Post Concussion Syndrome – “The world doesn’t seem real”

 In Blog Post

Recently we saw a wonderful young person in high school who sustained a concussion during a school soccer game, and nobody (not even their parents) realized it had affected them until about a month later.

This person was a great student, honors achiever, high level competitive athlete, a good kid, and generally laid back and quiet. Because of the quiet part, there were minimal words spoken about how they felt. Although parents would strike up conversation in different ways to appeal to their communication style, there were still very few words.

It wasn’t until one day the young person had what the parents described as a “panic attack”. They were at an event or festival, felt faint, felt like they were detached from their body, and felt overwhelmed with all the people surrounding them. They had to sit down for a bit, and it was at that moment the parents knew something was wrong.

Over the next few months the parents tried various therapies and nothing seemed to make things better. The young person described in limited words, that essentially they can look at something, and it doesn’t look real. Another way to describe this feeling was brain fog or not feeling clear headed. They knew what they were looking at was real, but it didn’t look real. It appeared her perception was off. She had no other way of describing it, and to the parents, it didn’t make any sense. Upon digging more, it was understood that the young person’s grades were also dropping just a bit. From straight A’s (like 100% on every test) to A’s and B’s. They felt it was harder to perceive what people were trying to say or teach them. They were unable to run without feeling like their brain was bouncing (remember, high level athlete here). They weren’t able to go to any dances or football games due to all the commotion around them. They couldn’t tolerate it.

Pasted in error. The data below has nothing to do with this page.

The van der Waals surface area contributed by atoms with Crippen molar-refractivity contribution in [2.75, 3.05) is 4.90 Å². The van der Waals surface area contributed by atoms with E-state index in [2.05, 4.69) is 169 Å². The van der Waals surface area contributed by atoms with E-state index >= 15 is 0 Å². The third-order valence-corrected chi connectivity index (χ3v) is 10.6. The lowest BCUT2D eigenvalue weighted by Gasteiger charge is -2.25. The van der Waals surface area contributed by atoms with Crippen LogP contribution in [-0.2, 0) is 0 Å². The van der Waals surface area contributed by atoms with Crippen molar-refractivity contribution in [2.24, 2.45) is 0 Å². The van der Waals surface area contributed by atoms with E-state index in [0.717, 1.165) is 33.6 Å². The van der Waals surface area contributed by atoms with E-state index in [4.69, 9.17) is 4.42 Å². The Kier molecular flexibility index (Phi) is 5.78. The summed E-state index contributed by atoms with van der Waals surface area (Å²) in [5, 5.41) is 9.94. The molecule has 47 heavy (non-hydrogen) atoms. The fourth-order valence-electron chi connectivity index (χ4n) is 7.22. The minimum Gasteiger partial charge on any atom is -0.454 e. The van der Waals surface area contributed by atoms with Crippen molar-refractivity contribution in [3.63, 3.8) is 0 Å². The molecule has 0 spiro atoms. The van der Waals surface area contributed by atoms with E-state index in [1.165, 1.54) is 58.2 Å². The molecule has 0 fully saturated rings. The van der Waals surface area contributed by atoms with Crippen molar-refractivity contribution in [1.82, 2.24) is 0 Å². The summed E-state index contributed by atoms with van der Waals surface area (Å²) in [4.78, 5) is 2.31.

All exam findings were essentially normal. I mean all exam findings. VNG, Balance, Bedside exam etc. So at this point all we had to go on was history findings and to localize this history to specific parts of the brain.

Enter the Parietal Lobe.

The parietal lobe is one of the 4 main lobes of the cortex, where it essentially perceives the world around you, and you within that world. It receives signals from your body and sensory organs (all of them- vestibular, touch, taste, muscle stretch, gravity, sound, light, vision, spoken words- you get the point)

 

The parietal lobe relates your rights and lefts, navigates you throughout your environment, helps your eyes track smoothly, and is the receiver of all information when it comes to learning and responding. You must hear all things correctly, associate them with what you know, and create a response to them that is appropriate.

Based on all the information this young person and their parents gave me, I decided to drive this patients parietal lobes. 

Fast forward a couple weeks, within a handful of visits, they started finally noticing a difference. They would interpret the world more clearly sometimes. They were able to go for a run around the block and didn’t feel a single symptom. Within 2-3 weeks they were back at soccer practice (no scrimmage or full participation yet due to brain inflammation and glial priming (see concussion 101 link here). They were able to tolerate football games, movies, refereeing soccer games, full practices (still non contact), and attempted a school dance which only gave them minor symptoms.

We discussed brain inflammation, the chronicity of their symptoms and how that relates to the immune system in the brain being on “high alert”. Because of their head injury/concussion, their brain’s immune system which is called the glial system, is now sensitized to injuries, which means there will be a bigger and bigger immune response every time this person hits their head for the rest of the their life. 

I told the parents I want her to be on a specific product, all the way through the end of their high school and college career, especially if they’re involved in sports. After that, they will need to be on low dose natural anti inflammatory products (NeuroFlam) for probably the rest of their life due to the brains want to inflame again.

We are happy to report we’ve seen some changes with this patient, although slow, it’s the first sign of improvement in almost 8 months. Our goal is to get them back to full participation in sports, grades back up, and obtaining offers for scholarships for academics to any college they want.

If you know anyone struggling with post concussion syndrome, or just plain weird symptoms, have them contact us for a comprehensive history and evaluation, we may be able to help.

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